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The Man With The Golden Pen, Upstairs At Three And Ten, Brighton, May 15
When Roger Moore's James Bond faced a crisis he straightened his hair, raised an eyebrow or set his jaw, before getting on with it. Similarly, Michael Chance's Ian Fleming is of the old school, facing potential problems with a pink gin in his hand and a stiff upper lip.
Mark Burgess's play visits Fleming during two moments of crises - in 1952, as he prepares to marry the love of his life Ann, and ten years later once his marriage has turned sour and his greatest creation is becoming a cultural icon across the world.
In both acts of the hour-long play he directly addresses James Bond 007, using him to discuss his life thus far, and reveal the reasons behind his creation.
The performance is interspersed with appropriate pre-recorded selections from the 007 books - particularly the way the first, Casino Royale, reflected his life and passions in 1952.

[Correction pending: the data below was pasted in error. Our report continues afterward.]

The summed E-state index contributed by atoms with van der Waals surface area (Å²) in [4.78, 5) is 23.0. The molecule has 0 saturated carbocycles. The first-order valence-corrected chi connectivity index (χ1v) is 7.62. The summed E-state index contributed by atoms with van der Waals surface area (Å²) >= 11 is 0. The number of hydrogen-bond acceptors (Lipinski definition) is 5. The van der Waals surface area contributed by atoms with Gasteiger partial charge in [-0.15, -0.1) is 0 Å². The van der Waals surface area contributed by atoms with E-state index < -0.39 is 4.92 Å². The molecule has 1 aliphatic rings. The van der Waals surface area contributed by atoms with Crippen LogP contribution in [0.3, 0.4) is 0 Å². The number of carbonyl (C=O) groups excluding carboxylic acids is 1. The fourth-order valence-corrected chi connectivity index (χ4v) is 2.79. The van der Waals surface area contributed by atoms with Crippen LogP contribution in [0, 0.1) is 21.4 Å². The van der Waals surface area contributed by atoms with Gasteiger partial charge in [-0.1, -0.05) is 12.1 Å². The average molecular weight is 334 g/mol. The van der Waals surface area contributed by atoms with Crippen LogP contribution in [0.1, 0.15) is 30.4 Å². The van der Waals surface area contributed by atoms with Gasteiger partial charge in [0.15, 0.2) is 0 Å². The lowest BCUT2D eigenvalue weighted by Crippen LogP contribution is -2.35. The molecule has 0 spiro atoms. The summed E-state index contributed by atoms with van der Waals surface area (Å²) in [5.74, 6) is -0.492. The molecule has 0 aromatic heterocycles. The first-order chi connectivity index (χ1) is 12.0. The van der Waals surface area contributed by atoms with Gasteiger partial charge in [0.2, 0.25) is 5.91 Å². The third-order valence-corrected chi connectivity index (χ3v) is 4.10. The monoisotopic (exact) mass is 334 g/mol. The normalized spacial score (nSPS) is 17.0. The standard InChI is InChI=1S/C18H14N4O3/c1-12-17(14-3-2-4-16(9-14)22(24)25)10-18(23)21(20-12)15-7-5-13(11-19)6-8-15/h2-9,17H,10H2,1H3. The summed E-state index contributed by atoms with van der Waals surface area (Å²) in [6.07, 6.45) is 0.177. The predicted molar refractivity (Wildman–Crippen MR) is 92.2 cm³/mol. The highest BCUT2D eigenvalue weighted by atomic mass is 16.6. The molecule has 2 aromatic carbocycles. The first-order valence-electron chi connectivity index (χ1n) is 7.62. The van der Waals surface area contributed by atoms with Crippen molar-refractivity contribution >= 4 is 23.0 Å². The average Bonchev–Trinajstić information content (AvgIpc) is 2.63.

Chance perfectly conveys the attitude of a playboy beginning to suffer the ravages of age - there were a few knowing chuckles from the audience when he mentioned everything beginning to ache when he got to 40.
And the script featured plenty of pithy observations - from the unholy trinity that made life worth living: gambling, alcohol and women, to the three things Fleming always avoided: concerts, museums and marriage.
But at times it felt a little like a glorified Wikipedia entry, sprinkled with memorable trivia and tinged with moments of fleeting sadness as love and former lovers came and went.